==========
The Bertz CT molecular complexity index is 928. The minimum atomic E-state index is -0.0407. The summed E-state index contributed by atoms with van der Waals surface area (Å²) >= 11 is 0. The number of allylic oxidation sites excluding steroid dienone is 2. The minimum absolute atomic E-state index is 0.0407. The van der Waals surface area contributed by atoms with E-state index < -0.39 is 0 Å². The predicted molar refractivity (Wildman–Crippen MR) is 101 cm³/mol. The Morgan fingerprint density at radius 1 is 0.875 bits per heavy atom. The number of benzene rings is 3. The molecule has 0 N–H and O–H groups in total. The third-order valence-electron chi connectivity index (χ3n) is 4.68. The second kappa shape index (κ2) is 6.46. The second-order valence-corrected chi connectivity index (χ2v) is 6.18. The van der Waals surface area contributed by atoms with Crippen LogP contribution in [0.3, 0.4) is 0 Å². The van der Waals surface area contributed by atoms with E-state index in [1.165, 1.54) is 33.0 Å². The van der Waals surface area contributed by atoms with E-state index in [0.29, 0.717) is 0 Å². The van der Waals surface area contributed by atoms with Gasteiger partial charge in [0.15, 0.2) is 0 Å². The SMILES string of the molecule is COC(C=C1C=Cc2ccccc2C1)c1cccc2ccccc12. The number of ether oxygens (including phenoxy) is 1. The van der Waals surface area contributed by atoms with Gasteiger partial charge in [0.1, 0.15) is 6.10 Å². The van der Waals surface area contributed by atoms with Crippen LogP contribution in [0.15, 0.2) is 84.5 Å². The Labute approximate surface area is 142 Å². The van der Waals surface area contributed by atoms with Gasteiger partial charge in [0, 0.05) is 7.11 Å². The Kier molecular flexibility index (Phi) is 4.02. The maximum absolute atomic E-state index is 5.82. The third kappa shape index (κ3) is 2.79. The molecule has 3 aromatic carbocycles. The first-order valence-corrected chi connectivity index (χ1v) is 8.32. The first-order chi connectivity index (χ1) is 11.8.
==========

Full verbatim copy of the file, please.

The Bertz CT molecular complexity index is 928. The minimum atomic E-state index is -0.0407. The summed E-state index contributed by atoms with van der Waals surface area (Å²) >= 11 is 0. The number of allylic oxidation sites excluding steroid dienone is 2. The minimum absolute atomic E-state index is 0.0407. The van der Waals surface area contributed by atoms with E-state index < -0.39 is 0 Å². The predicted molar refractivity (Wildman–Crippen MR) is 101 cm³/mol. The Morgan fingerprint density at radius 1 is 0.875 bits per heavy atom. The number of benzene rings is 3. The molecule has 0 N–H and O–H groups in total. The third-order valence-electron chi connectivity index (χ3n) is 4.68. The second kappa shape index (κ2) is 6.46. The second-order valence-corrected chi connectivity index (χ2v) is 6.18. The van der Waals surface area contributed by atoms with Crippen LogP contribution in [0.3, 0.4) is 0 Å². The van der Waals surface area contributed by atoms with E-state index in [1.165, 1.54) is 33.0 Å². The van der Waals surface area contributed by atoms with E-state index in [0.29, 0.717) is 0 Å². The van der Waals surface area contributed by atoms with Gasteiger partial charge in [0.15, 0.2) is 0 Å². The SMILES string of the molecule is COC(C=C1C=Cc2ccccc2C1)c1cccc2ccccc12. The number of ether oxygens (including phenoxy) is 1. The van der Waals surface area contributed by atoms with Gasteiger partial charge in [0.1, 0.15) is 6.10 Å². The van der Waals surface area contributed by atoms with Crippen LogP contribution in [0.15, 0.2) is 84.5 Å². The Labute approximate surface area is 142 Å². The van der Waals surface area contributed by atoms with Gasteiger partial charge in [0, 0.05) is 7.11 Å². The Kier molecular flexibility index (Phi) is 4.02. The maximum absolute atomic E-state index is 5.82. The third kappa shape index (κ3) is 2.79. The molecule has 3 aromatic carbocycles. The first-order valence-corrected chi connectivity index (χ1v) is 8.32. The first-order chi connectivity index (χ1) is 11.8.